Many years passed, the kids went away to college, the girls all found husbands and during the last daughters reception at our house my uncle Jerry saw my “truck seed” horn button sitting on my garage work bench. He got very excited. At the time he was building a 57 Chevy LCF (Low cab forward, aka COE) flatbed to haul his homemade airplane. He had purchased a parts truck to complete his project but both his parts truck and the project truck were missing a horn button. He asked if he could buy it the button, I told him what is was and why I had it and I gave it to him. I thought that that was the end of my 57 Chevy pickup dreams.

Another few years passed and just before my 50th birthday I received a letter from uncle Jerry. He had completed his LCF truck and wanted to get rid of his parts truck. He wanted to give it to me. It was a 57 Chevy 2 ton 6500 with a 261 inline 6 cylinder and a 5 speed with a 2 speed rear end. It was almost complete, he had taken off the light switch, the glovebox door latch and of course it was missing the horn button. I gladly accepted, (my wife not so much). We arranged a weekend to tow it from his place in Cashmere Washington to my house in Ephrata. My son and I showed up and before we chained the truck to the tow rig uncle Jerry took me into his palatial garage and handed me a round silver object. It was my horn button. He had found another one and didn’t need mine.

After towing it home I realized what a big job it would be to get my behemoth bock on the road. The tires alone would cost a small fortune. Months turned into years as I vacillated between selling and keeping the truck. I advertised it several times on Craigslist and on Stovebolt but no takers. As I pondered what to do my wife was getting increasingly impatient for me to get it moving, either driving or towed away.

In order to make any improvements on my truck, (I named him Elmer) I was going to have to come up with some sort of currency. I have never had a lot of extra cash to spend on hobbies but one day I came upon a brilliant solution, I would try to trade for stuff. I went onto Craigslist and found a guy selling a rolling 55 Chevy SWB frame. I had some guns that I didn’t need and my wife didn’t want around so I offered to trade. He took the bait and soon I was the proud owner of 55 frame.When he arrived I immediately notice that the rims were 5 lug, 57 Chevy pickups are 6 lugs so the front hubs and the rear end had been updated. This was a shock but I wasn’t going to let that deter me. I knew from the internet that many guys had mounted their trucks on other frames, like Chevy S-10s but that required fabrication and I am short on fab skills. I saw this frame as the perfect solution. The cab and front sheet metal would be a direct transfer along with the drive train.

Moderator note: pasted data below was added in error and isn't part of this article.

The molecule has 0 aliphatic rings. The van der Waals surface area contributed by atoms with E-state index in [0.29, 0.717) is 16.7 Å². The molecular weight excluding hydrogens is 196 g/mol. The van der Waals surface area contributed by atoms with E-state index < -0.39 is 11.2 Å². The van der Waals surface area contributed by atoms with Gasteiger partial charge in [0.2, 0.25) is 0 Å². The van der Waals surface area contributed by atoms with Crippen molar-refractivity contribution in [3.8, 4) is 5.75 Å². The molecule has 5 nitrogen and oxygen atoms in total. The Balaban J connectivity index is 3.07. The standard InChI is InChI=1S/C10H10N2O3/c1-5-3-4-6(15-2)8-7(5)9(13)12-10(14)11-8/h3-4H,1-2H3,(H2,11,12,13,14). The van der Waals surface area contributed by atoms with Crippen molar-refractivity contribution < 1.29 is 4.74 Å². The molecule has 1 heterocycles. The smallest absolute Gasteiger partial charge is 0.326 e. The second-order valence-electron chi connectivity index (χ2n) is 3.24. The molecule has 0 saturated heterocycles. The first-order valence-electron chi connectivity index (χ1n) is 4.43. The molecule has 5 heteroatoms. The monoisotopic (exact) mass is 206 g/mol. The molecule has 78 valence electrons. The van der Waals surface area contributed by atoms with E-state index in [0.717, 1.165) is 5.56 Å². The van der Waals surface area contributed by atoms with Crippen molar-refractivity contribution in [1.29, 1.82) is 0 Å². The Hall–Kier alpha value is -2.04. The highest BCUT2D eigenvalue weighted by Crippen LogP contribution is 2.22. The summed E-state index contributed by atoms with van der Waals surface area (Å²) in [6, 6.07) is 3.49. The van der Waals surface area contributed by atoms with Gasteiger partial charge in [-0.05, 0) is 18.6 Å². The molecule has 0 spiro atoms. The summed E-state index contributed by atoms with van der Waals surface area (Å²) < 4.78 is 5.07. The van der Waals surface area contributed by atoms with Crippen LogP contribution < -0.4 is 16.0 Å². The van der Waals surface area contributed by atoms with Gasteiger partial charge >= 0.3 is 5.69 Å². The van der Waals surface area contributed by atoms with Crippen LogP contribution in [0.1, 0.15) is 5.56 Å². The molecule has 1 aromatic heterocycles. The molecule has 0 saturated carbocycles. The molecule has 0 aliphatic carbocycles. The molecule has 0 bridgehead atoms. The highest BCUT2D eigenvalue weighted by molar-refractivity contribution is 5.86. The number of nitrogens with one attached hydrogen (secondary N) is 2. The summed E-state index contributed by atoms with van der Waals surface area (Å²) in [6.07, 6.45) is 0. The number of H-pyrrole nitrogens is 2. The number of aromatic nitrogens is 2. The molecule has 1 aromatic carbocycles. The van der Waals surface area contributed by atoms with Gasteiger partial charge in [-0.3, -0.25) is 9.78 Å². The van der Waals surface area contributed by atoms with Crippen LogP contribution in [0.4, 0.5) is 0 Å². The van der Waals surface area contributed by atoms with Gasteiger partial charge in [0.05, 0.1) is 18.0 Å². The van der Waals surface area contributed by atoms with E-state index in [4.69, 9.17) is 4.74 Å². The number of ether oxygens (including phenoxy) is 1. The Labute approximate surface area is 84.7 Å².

I called around and found someone who would recycle the big frame and even offered to help move the cab over from the old frame to the new. A good friend, Steve Argo offered to help swap over the drive train and then a couple weeks later my brother-in-law Kelly Ledgerwood and the recycler team lifted off the cab and switched the frames. A couple of weeks after the parts moving around the frame was hauled off to be turned into 5 or 6 Hyundais and maybe a Kia or two.

The next issue was that the steering column wasn’t going to fit, the big truck parts were just too big. I went back to craigslist and found a steering column. The owner was asking $225? Again short on cash I offered to trade an acoustic base guitar that I had sitting around. The guy went for it. the column had recently been rebuilt and worked well. I had to buy the electrical stuff, horn and signal light switch (thanks LMC) but I soon had a complete steering column and the crowning piece was the seed that I had used to grow a 57 Chevy pickup, a horn button. I renamed my newly created 57 Chevy pickup Rusty. And he is all of that.